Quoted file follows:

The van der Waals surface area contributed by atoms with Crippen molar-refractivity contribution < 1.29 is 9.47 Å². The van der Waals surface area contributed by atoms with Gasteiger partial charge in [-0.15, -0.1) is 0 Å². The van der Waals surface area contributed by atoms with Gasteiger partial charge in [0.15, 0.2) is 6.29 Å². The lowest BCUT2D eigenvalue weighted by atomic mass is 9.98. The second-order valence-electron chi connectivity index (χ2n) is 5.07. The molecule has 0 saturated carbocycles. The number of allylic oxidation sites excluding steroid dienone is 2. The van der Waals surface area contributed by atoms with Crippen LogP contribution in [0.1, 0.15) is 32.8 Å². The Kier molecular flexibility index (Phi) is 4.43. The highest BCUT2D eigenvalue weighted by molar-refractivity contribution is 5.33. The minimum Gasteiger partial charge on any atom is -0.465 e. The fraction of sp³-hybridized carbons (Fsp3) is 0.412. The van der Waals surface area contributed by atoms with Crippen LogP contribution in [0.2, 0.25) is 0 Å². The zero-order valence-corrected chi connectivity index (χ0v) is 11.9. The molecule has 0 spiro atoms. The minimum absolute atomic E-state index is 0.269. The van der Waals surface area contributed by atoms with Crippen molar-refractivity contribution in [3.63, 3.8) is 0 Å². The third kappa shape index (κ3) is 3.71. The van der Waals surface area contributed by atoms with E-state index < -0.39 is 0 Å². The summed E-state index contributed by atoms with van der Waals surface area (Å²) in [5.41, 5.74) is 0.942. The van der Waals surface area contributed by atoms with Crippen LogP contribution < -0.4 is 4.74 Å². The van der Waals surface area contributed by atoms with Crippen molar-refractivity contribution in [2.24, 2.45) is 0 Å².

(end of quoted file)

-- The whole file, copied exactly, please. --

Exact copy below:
The van der Waals surface area contributed by atoms with Crippen molar-refractivity contribution < 1.29 is 9.47 Å². The van der Waals surface area contributed by atoms with Gasteiger partial charge in [-0.15, -0.1) is 0 Å². The van der Waals surface area contributed by atoms with Gasteiger partial charge in [0.15, 0.2) is 6.29 Å². The lowest BCUT2D eigenvalue weighted by atomic mass is 9.98. The second-order valence-electron chi connectivity index (χ2n) is 5.07. The molecule has 0 saturated carbocycles. The number of allylic oxidation sites excluding steroid dienone is 2. The van der Waals surface area contributed by atoms with Crippen LogP contribution in [0.1, 0.15) is 32.8 Å². The Kier molecular flexibility index (Phi) is 4.43. The highest BCUT2D eigenvalue weighted by molar-refractivity contribution is 5.33. The minimum Gasteiger partial charge on any atom is -0.465 e. The fraction of sp³-hybridized carbons (Fsp3) is 0.412. The van der Waals surface area contributed by atoms with Crippen LogP contribution in [0.2, 0.25) is 0 Å². The zero-order valence-corrected chi connectivity index (χ0v) is 11.9. The molecule has 0 spiro atoms. The minimum absolute atomic E-state index is 0.269. The van der Waals surface area contributed by atoms with Crippen molar-refractivity contribution in [3.63, 3.8) is 0 Å². The third kappa shape index (κ3) is 3.71. The van der Waals surface area contributed by atoms with E-state index < -0.39 is 0 Å². The summed E-state index contributed by atoms with van der Waals surface area (Å²) in [5.41, 5.74) is 0.942. The van der Waals surface area contributed by atoms with Crippen LogP contribution < -0.4 is 4.74 Å². The van der Waals surface area contributed by atoms with Crippen molar-refractivity contribution in [2.24, 2.45) is 0 Å².